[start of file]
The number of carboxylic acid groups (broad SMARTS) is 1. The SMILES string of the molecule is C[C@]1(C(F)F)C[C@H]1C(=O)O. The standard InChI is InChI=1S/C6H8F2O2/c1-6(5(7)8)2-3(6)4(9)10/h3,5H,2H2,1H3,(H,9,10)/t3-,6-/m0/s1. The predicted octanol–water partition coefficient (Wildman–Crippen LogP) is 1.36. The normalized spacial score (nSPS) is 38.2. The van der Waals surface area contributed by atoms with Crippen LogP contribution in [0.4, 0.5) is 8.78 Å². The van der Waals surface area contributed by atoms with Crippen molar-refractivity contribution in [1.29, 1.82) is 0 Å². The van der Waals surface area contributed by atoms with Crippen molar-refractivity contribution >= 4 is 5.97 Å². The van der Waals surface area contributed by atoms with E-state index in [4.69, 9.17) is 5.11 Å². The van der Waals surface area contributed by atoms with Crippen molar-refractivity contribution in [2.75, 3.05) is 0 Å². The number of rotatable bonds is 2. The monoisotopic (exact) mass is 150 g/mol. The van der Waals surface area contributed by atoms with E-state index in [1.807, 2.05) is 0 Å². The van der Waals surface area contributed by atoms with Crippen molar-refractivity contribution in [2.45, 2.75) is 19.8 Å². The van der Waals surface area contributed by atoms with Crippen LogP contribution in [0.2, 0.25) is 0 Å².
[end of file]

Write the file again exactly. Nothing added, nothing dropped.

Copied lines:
The number of carboxylic acid groups (broad SMARTS) is 1. The SMILES string of the molecule is C[C@]1(C(F)F)C[C@H]1C(=O)O. The standard InChI is InChI=1S/C6H8F2O2/c1-6(5(7)8)2-3(6)4(9)10/h3,5H,2H2,1H3,(H,9,10)/t3-,6-/m0/s1. The predicted octanol–water partition coefficient (Wildman–Crippen LogP) is 1.36. The normalized spacial score (nSPS) is 38.2. The van der Waals surface area contributed by atoms with Crippen LogP contribution in [0.4, 0.5) is 8.78 Å². The van der Waals surface area contributed by atoms with Crippen molar-refractivity contribution in [1.29, 1.82) is 0 Å². The van der Waals surface area contributed by atoms with Crippen molar-refractivity contribution >= 4 is 5.97 Å². The van der Waals surface area contributed by atoms with E-state index in [4.69, 9.17) is 5.11 Å². The van der Waals surface area contributed by atoms with Crippen molar-refractivity contribution in [2.75, 3.05) is 0 Å². The number of rotatable bonds is 2. The monoisotopic (exact) mass is 150 g/mol. The van der Waals surface area contributed by atoms with E-state index in [1.807, 2.05) is 0 Å². The van der Waals surface area contributed by atoms with Crippen molar-refractivity contribution in [2.45, 2.75) is 19.8 Å². The van der Waals surface area contributed by atoms with Crippen LogP contribution in [0.2, 0.25) is 0 Å².